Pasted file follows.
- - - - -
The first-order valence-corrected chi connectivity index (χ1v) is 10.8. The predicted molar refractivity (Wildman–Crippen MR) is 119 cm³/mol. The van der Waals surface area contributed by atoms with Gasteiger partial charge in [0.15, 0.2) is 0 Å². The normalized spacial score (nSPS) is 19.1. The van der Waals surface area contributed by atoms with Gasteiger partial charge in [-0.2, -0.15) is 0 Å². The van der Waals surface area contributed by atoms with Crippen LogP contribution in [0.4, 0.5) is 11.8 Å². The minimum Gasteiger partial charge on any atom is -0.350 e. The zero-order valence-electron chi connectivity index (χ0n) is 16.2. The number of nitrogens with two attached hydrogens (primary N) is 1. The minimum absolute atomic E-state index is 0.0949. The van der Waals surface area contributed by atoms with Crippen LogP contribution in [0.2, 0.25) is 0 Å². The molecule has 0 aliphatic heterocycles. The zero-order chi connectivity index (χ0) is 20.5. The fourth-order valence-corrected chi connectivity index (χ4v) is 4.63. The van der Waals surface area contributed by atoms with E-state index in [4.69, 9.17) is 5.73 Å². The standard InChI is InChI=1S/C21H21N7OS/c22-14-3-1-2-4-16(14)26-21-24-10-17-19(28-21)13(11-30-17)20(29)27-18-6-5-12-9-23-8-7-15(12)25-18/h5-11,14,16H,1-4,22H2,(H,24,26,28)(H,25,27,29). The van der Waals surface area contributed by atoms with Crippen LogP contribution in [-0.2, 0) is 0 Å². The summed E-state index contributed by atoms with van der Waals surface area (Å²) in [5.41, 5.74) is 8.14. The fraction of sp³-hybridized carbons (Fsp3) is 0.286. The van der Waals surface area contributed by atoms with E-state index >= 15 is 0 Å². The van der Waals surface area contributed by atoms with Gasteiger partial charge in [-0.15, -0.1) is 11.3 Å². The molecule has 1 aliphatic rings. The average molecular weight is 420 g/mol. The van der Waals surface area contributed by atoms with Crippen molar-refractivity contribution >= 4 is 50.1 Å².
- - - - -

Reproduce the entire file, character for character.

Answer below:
The first-order valence-corrected chi connectivity index (χ1v) is 10.8. The predicted molar refractivity (Wildman–Crippen MR) is 119 cm³/mol. The van der Waals surface area contributed by atoms with Gasteiger partial charge in [0.15, 0.2) is 0 Å². The normalized spacial score (nSPS) is 19.1. The van der Waals surface area contributed by atoms with Gasteiger partial charge in [-0.2, -0.15) is 0 Å². The van der Waals surface area contributed by atoms with Crippen LogP contribution in [0.4, 0.5) is 11.8 Å². The minimum Gasteiger partial charge on any atom is -0.350 e. The zero-order valence-electron chi connectivity index (χ0n) is 16.2. The number of nitrogens with two attached hydrogens (primary N) is 1. The minimum absolute atomic E-state index is 0.0949. The van der Waals surface area contributed by atoms with Crippen LogP contribution in [0.2, 0.25) is 0 Å². The molecule has 0 aliphatic heterocycles. The zero-order chi connectivity index (χ0) is 20.5. The fourth-order valence-corrected chi connectivity index (χ4v) is 4.63. The van der Waals surface area contributed by atoms with E-state index in [4.69, 9.17) is 5.73 Å². The standard InChI is InChI=1S/C21H21N7OS/c22-14-3-1-2-4-16(14)26-21-24-10-17-19(28-21)13(11-30-17)20(29)27-18-6-5-12-9-23-8-7-15(12)25-18/h5-11,14,16H,1-4,22H2,(H,24,26,28)(H,25,27,29). The van der Waals surface area contributed by atoms with Crippen LogP contribution in [-0.2, 0) is 0 Å². The summed E-state index contributed by atoms with van der Waals surface area (Å²) in [5.41, 5.74) is 8.14. The fraction of sp³-hybridized carbons (Fsp3) is 0.286. The van der Waals surface area contributed by atoms with E-state index >= 15 is 0 Å². The van der Waals surface area contributed by atoms with Gasteiger partial charge in [-0.15, -0.1) is 11.3 Å². The molecule has 1 aliphatic rings. The average molecular weight is 420 g/mol. The van der Waals surface area contributed by atoms with Crippen molar-refractivity contribution >= 4 is 50.1 Å².